From 1971 Pauline Schwarzkopf dedicated her energy entirely to the foundation. She took part in nearly all of the Foundation’s political seminars and every trip with young people to the European institutions of Strasbourg, Luxembourg and Brussels. The foundation was the first politically-impartial organisation to send young people to political seminars in East Germany and Poland in the 1970s.
Pauline Schwarzkopf shaped the foundation through her work, her strong emotional personality and her sense of social justice. Her heart was always with those who were at a disadvantage. Christianity was a strong influence.
Heinz Schwarzkopf was described by Pauline, as well as by friends and relatives, as a man whose intention it was to draw lessons from the Nazi period and World War II, in order to make Europe more peaceful. He was especially interest in the role of young people from all over Europe, and was actively involved in several philanthropic organisations.
However, we learned new facts about his life from a historical expertise we had commissioned for the occasion of the 100th birthday of Pauline Schwarzkopf in 2008: Heinz Schwarzkopf joined the National Socialist Party in April of 1933, asked to join the SS in 1935, and did so in 1938.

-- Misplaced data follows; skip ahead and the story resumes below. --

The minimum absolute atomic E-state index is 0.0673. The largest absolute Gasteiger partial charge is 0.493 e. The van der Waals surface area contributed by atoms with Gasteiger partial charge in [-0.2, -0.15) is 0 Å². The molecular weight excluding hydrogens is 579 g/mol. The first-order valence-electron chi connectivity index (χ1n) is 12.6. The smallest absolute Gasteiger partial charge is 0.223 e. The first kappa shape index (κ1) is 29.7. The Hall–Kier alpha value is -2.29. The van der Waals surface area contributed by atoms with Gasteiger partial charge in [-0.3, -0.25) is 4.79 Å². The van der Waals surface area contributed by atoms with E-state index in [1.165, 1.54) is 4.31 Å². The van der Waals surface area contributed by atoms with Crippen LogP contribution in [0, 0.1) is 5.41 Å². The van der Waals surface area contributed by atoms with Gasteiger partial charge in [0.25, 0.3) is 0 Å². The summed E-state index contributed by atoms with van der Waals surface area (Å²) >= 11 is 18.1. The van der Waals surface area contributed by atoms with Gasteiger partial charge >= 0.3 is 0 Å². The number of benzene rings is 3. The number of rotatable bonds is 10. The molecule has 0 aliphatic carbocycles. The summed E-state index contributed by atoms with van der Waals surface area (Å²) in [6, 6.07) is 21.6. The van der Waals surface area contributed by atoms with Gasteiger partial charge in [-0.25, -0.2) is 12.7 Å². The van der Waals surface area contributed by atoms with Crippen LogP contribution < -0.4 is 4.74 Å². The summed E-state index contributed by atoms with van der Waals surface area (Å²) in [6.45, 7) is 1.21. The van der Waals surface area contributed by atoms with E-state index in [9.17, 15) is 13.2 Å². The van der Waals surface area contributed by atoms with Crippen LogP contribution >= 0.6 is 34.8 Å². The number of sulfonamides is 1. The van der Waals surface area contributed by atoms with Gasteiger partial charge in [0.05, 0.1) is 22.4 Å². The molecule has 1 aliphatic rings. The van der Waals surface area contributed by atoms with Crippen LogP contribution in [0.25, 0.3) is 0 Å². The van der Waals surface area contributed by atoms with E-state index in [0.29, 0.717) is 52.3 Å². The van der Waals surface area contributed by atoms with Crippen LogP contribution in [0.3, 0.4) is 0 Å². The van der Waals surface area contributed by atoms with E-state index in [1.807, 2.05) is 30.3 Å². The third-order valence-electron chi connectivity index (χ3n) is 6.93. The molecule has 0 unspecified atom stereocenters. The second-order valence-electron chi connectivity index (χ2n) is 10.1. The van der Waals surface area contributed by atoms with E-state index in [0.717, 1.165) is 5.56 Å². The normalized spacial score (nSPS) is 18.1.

He was drafted to the 76th Infantery Division in 1939 and participated in the attacks of France and the Soviet Union. Whether his unit was involved in war crimes has not be determined so far. Heinz Schwarzkopf was wounded in summer 1942 and spent the rest of the war as a clerk in the military archives in Potsdam.
The intention of naming the Foundation after Heinz Schwarzkopf suggested him as a role model for young people. Given the new findings, this could not be upheld. Therefore, the Foundation’s board decided to change the name of the Foundation to “Schwarzkopf-Stiftung Junges Europa“, honouring the life and work of Pauline Schwarzkopf. The original intention to use the name “Pauline-Schwarzkopf-Stiftung” was impossible as Pauline had explicitly declined this while she was still alive.
Additionally, the Foundation’s Charter was amended, adding the goals of fighting right-wing extremism, racism and anti-semitism. Given the biography of our original eponym, we feel even more committed to work with young people all over Europe for a peaceful, united and diverse Europe.
Just like Pauline Schwarzkopf, we see the European idea as the key vision for our future, and the best path to a peaceful European future in a globalised world.
Management of the Schwarzkopf Foundation
Since its founding in 1971, the Schwarzkopf Foundation was directed by Ilka Keuper, Kitty Köster and Philipp Scharf. More information about the current team led by Anne Rolvering can be found here.